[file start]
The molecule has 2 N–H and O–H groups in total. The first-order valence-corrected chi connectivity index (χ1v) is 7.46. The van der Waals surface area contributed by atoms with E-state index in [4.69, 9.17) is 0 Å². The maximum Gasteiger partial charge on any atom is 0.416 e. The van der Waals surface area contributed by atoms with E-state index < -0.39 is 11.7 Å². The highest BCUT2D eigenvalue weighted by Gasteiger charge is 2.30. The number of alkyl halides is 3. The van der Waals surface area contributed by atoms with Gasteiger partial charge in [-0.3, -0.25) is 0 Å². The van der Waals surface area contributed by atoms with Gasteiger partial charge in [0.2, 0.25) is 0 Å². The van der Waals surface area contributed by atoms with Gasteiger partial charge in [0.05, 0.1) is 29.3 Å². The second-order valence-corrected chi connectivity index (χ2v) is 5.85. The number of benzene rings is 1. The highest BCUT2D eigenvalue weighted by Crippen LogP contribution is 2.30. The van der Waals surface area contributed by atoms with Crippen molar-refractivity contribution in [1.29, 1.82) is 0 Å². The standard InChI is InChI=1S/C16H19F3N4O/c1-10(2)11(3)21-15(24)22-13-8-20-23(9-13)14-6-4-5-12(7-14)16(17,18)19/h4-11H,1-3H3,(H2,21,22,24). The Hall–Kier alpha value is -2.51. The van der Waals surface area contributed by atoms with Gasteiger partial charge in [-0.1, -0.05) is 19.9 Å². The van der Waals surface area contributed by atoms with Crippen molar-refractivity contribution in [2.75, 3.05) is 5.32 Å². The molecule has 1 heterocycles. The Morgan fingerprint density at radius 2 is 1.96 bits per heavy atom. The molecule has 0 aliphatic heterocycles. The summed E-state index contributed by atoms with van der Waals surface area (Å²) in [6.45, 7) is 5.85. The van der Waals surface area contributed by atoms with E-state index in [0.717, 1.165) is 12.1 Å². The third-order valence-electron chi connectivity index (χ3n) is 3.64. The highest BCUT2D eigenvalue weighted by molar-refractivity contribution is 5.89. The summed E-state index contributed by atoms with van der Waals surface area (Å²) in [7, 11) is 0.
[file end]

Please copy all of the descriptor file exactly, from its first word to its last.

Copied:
The molecule has 2 N–H and O–H groups in total. The first-order valence-corrected chi connectivity index (χ1v) is 7.46. The van der Waals surface area contributed by atoms with E-state index in [4.69, 9.17) is 0 Å². The maximum Gasteiger partial charge on any atom is 0.416 e. The van der Waals surface area contributed by atoms with E-state index < -0.39 is 11.7 Å². The highest BCUT2D eigenvalue weighted by Gasteiger charge is 2.30. The number of alkyl halides is 3. The van der Waals surface area contributed by atoms with Gasteiger partial charge in [-0.3, -0.25) is 0 Å². The van der Waals surface area contributed by atoms with Gasteiger partial charge in [0.2, 0.25) is 0 Å². The van der Waals surface area contributed by atoms with Gasteiger partial charge in [0.05, 0.1) is 29.3 Å². The second-order valence-corrected chi connectivity index (χ2v) is 5.85. The number of benzene rings is 1. The highest BCUT2D eigenvalue weighted by Crippen LogP contribution is 2.30. The van der Waals surface area contributed by atoms with Crippen molar-refractivity contribution in [1.29, 1.82) is 0 Å². The standard InChI is InChI=1S/C16H19F3N4O/c1-10(2)11(3)21-15(24)22-13-8-20-23(9-13)14-6-4-5-12(7-14)16(17,18)19/h4-11H,1-3H3,(H2,21,22,24). The Hall–Kier alpha value is -2.51. The van der Waals surface area contributed by atoms with Gasteiger partial charge in [-0.1, -0.05) is 19.9 Å². The van der Waals surface area contributed by atoms with Crippen molar-refractivity contribution in [2.75, 3.05) is 5.32 Å². The molecule has 1 heterocycles. The Morgan fingerprint density at radius 2 is 1.96 bits per heavy atom. The molecule has 0 aliphatic heterocycles. The summed E-state index contributed by atoms with van der Waals surface area (Å²) in [6.45, 7) is 5.85. The van der Waals surface area contributed by atoms with E-state index in [0.717, 1.165) is 12.1 Å². The third-order valence-electron chi connectivity index (χ3n) is 3.64. The highest BCUT2D eigenvalue weighted by molar-refractivity contribution is 5.89. The summed E-state index contributed by atoms with van der Waals surface area (Å²) in [7, 11) is 0.